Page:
It was a riveting baseball game between archrivals, marked by a play that a Little Leaguer has to make, one that played a much bigger role in the ultimate outcome than an uncharacteristically questionable decision by Adrian Beltre or another one that maybe only Omar Vizquel would have pulled off (though Jurickson, we have high expectations for you).
There was great outfield defense factoring in more than once, and a beleaguered, overworked bullpen beating a better bullpen that had bullets left in the chamber.
There was one offense that went 3 for 6 with runners in scoring position, another that went 1 for 13, with the one hit a missile from Nelson Cruz, whose early-season focus I’m happy to have apparently been very wrong about.
Another quality start in Tampa Bay for its ace, who nonetheless fell to 0-2, 5.52 and whose team is now 0-5 the five times he’s gotten the ball (after going 21-10 in his starts last year), and three games and four teams out of a Wild Card spot, and the #pricecheck gains a little added momentum.
The Rays’ 9-11 record, however, is still half a game better than the Angels’ 8-11 mark, as is Cleveland’s. None of that really matters with a week to go in April, but whatever happens tonight does.
There’s a series to be won in Anaheim, with the Rangers sending their best starter out against a pitcher who, at this time last year, was pitching for the University of South Carolina, a month and a half before going to the Angels in the 9th round and putting together an eight-week run in the short-season Pioneer League that landed him the number 30 off-season ranking in the league’s number 30 farm system, according to Baseball America.
Texas isn’t going to have Jeff Baker available to rest David Murphy or Mitch Moreland against the left-handed Michael Roth tonight, and the Rangers tend to look confused against command lefties they’ve never seen, but it’s Yu Darvish night, and if the need arises, you’d have to assume the manager is willing to use Tanner Scheppers in this one, even if he wasn’t last night.
Would he give Leury Garcia, better against lefties than righties over the last year, the left field nod tonight? Doubtful. You can’t predict ball, but you can usually predict Wash’s lineups.
Today, Vizquel celebrates his first birthday as anything other than a professional baseball player in 30 years. Maybe he’s in Salt Lake with the Bees. Maybe he’s in Burlington with the other Bees. I had no idea until just now that the Angels have two minor league teams called the Bees.
Or maybe the Angels’ new roving minor league infield instructor will be in Anaheim tonight, watching an Angels pitcher he’s never seen pitch tee it up with Darvish, against whom he went 0 for 5 in his final big league season and Darvish’s first, culminating with a game that Vizquel might remember since it was his uncharacteristic error in the seventh inning that resulted in the decisive run in a 3-2 Texas win over Toronto, minutes after which the 45-year-old struck out swinging in an eight-pitch battle with the 26-year-old righthander, whose own birthday was the day before.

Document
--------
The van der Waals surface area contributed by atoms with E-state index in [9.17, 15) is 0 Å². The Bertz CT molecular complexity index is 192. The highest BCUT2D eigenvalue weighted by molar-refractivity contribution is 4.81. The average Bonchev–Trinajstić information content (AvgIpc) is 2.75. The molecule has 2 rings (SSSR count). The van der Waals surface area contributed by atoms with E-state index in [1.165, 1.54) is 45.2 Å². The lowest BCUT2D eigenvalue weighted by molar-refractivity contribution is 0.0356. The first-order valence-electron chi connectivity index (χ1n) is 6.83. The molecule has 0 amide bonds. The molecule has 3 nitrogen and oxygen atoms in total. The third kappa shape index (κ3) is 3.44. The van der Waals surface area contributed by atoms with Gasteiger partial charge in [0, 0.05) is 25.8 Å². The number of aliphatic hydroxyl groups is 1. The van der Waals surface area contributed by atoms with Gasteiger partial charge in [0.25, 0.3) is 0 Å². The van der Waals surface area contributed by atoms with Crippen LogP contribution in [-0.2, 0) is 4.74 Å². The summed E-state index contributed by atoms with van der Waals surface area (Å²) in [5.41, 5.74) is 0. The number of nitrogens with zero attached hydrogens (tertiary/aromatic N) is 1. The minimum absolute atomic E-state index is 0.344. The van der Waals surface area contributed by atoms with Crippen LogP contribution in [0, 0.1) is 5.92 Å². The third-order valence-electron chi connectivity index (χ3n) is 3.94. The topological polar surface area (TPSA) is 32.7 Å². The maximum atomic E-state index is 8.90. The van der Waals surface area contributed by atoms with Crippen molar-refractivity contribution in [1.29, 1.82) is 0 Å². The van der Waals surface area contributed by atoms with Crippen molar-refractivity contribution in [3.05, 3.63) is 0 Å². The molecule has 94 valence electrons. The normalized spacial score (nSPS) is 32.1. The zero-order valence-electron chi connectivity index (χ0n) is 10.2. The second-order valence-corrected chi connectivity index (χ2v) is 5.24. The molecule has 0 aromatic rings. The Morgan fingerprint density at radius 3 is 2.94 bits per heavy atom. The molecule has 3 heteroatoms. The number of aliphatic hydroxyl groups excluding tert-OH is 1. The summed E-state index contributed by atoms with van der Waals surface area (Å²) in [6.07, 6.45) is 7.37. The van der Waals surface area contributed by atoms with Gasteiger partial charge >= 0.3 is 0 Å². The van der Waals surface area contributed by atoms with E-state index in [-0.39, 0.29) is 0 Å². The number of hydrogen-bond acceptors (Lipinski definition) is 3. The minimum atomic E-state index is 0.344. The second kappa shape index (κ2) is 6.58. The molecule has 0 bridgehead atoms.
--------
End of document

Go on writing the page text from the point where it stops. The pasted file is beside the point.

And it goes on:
Sometimes Adrian Beltre makes mental mistakes that don’t end up hurting, and Omar Vizquel makes physical errors that do. Sometimes a strikeout puts a man on first base when a big league first baseman can’t handle a big league catcher’s imperfect throw, and that man ends up scoring after two outs, along with another teammate, and two hours later those two runs help push a game between enemies to extra innings.
Sometimes a DH who signed for $240 million and a right fielder who signed for $125 million fail to come through with the bases loaded against a 5’7” reliever who signed for $3,000, making a 10-inning game an 11-inning contest.
The result notwithstanding, Los Angeles 5, Texas 4 was good stuff. And there’s only 12 hours until the next chapter in this head-to-head, the sixth of 19 matchups between the teams but the last one until three games that end the month of July, when the Rangers and Angels will both be in competition for playoff life, with both teams’ General Managers working 20-hour days looking for that cookie, who for one might be named Price, but that’s getting way too far ahead of things.
It’s Darvish-Roth tonight.
Win the damn series.
A week ago this time, we were coming off a late night in which Justin Grimm had been summoned from the farm to tee it up against Felix Hernandez, and the result was a Rangers win. The weekend was approaching, starting with Yu Darvish getting the Game Two assignment in Seattle. All good.
A week ago, to most of us, the Boston Marathon was, as connotations go, an iconic national tradition, and West, Texas was kolaches and Scott Podsednik.
That was a very long week ago.
Right now, it doesn’t feel like sports has the power to heal, at least not yet (the awesome Bruins-Sabres National Anthem moment excepted), and I’m not even sure its distraction function is really working, either.